A positive turning point occurred Oct. 6 when the chief of Israel’s Central Command met with the heads of Palestinian President Mahmoud Abbas’ security forces. This meeting was made possible after the Palestinian leader came to his senses and realized that the tiger he was riding on could turn over and tear him apart too, just as it did to late PLO leader Yasser Arafat in 2000. The Oct. 6 meeting was good. The IDF and the Shin Bet concur that the Palestinian security forces are continuing their war against terrorism and making every effort to restore calm. The problem is that their abilities are limited. The Palestinian public supports the young assailants wholeheartedly when they attack Israelis with knives, screwdrivers, vegetable peelers and whatever else they happen to find. There was even an incident near the West Bank town of Jenin in which a young Palestinian tried to throw a poisonous snake at a group of Israelis.
The Israeli defense establishment is still trying to understand this phenomenon, for which there is no operational response for the moment. These young Palestinians are not members of some terrorist organization; they lack an infrastructure, and they have no bombmakers. They receive their orders from no one. They are simply exposed to intense brainwashing online until a critical mass is reached. Then they set off to attack the first Israeli they meet. The security forces are talking about the “Islamic State effect.” It is the incarnation of the Arab Spring in Israel. A generation of Facebook youth is being sucked up by the romantic image of the Islamic State. Facing a dim future, they are looking for action, and they seem to have found it. How could anyone fight that?
At this point, the main Israeli response focuses on efforts to minimize damages and reduce the number of fronts. The north is calm, at least for now. Hezbollah’s Secretary-General Hassan Nasrallah is very busy in Lebanon and Syria, as we all know. This means that the most sensitive front is the Israeli Arab population.
On the evening of Oct. 11, an Israeli Arab from Umm al-Fahm drove his car into Israeli civilians near a shopping mall in the north. One female soldier suffered serious injuries, and another male soldier sustained light injuries. The assailant then stabbed two more civilians before he was finally neutralized. Two days earlier, in the northern town of Afula, a young Arab Israeli female student attacked passersby with a knife until she was finally shot by a policeman. A video clip of the incident appeared online within seconds, causing an enormous commotion. It showed a young Arab woman standing there with a knife in her hand, surrounded by eight armed Israeli police officers, until she was finally shot in her lower extremities. The injury she sustained is not life-threatening. Nevertheless, the Arab population claims that she could have been stopped without firing at her. The Israeli public, on the other hand, claims that anyone who attacks civilians with a knife deserves to die.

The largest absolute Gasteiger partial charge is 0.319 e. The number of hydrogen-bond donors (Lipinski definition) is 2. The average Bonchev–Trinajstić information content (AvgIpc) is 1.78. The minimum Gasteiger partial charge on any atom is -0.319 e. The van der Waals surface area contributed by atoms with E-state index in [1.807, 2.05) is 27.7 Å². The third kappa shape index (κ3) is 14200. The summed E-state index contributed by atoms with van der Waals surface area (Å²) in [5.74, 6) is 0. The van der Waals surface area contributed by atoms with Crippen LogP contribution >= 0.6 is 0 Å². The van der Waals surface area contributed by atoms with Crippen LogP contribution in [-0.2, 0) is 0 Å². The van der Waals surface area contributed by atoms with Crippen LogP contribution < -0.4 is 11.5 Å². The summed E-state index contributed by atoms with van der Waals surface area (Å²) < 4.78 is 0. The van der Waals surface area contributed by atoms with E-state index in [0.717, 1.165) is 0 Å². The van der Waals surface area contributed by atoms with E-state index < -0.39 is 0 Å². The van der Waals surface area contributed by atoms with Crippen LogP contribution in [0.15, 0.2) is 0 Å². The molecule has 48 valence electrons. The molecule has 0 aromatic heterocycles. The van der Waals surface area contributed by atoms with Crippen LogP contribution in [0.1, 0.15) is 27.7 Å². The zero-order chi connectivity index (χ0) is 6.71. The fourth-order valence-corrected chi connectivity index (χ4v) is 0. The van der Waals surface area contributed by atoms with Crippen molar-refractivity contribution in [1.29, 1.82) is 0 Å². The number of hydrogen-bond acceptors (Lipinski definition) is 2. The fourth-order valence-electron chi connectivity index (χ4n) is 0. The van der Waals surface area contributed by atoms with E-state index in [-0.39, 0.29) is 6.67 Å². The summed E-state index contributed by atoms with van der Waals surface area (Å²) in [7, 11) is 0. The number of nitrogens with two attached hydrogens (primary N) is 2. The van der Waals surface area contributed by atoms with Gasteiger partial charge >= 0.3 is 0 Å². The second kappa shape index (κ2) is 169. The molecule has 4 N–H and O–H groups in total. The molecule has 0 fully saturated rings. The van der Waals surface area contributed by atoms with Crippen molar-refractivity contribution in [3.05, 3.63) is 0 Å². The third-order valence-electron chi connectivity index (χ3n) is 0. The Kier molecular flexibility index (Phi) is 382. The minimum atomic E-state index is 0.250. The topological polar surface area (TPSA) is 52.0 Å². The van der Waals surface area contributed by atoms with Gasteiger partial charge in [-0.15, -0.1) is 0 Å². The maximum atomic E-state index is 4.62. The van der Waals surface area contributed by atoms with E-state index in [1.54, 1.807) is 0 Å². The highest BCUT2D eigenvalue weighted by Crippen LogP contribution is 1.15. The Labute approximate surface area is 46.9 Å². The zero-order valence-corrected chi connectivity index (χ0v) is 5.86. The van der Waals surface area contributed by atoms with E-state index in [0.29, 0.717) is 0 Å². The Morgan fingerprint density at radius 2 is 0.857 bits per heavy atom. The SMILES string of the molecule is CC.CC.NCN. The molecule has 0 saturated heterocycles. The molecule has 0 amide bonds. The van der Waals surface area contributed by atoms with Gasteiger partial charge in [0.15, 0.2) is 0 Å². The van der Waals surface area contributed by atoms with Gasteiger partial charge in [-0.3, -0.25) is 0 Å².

The police were also facing a conundrum. There have been cases in which they showed compassion for young people like that, only to get stabbed in the heart or the gut. The finger on the trigger is light, and it is trembling. Their nerves are frazzled. The police can’t afford to turn their backs on anyone. In situations like that, the unexpected can happen.
One seminal incident occurred on the evening of Oct. 11 in the Israeli-Arab town of Nazareth. Knesset member Ayman Odeh, head of the Joint List, was being interviewed for Channel 2 News. Suddenly, a white car pulled up beside him and the driver started shouting, “Take care of your business somewhere else, Ayman! You destroyed our town. Get out of here! Enough with all the interviews. Find something to do somewhere else. Go back to Haifa!” Knesset Member Odeh was shocked. So was the television crew, especially once they realized that the heckler was none other than Nazareth Mayor Ali Salam. He was furious about all the damage caused to his city because of the recent riots.
Nazareth is a tourist city. Its economy relies on the throngs of Israelis who visit on the weekend. Arab Knesset members have been exploiting the outburst of Palestinian rage over the past few days to encourage the Israeli Arab population to join the fracas. The Jewish population responded immediately by avoiding Arab towns and boycotting Arab businesses.
The live broadcast of this barbed verbal sparring between an Arab Israeli member of Knesset and the mayor of an Arab Israeli town was one of the most formative civilian recordings of events seen on television recently. It testified to the huge rift among the Arab Israeli population and the dilemma that they face. “Enough of that! Get out of here!” the mayor hollered to the stunned Knesset member. “You destroyed this city. I’m the mayor here. … There wasn’t a single Jew here today. Not one! What are you being interviewed about? What are you doing to us? You organized a procession [to demonstrate] and set the world on fire! Shut up! Get out of here!”
Salam’s anger would not subside, as he hectored Odeh in Arabic, peppered with Hebrew. How symbolic! He felt the pain of his city. He felt the pain of his entire sector. He felt the pain of the entire situation, and the situation is, indeed, painful.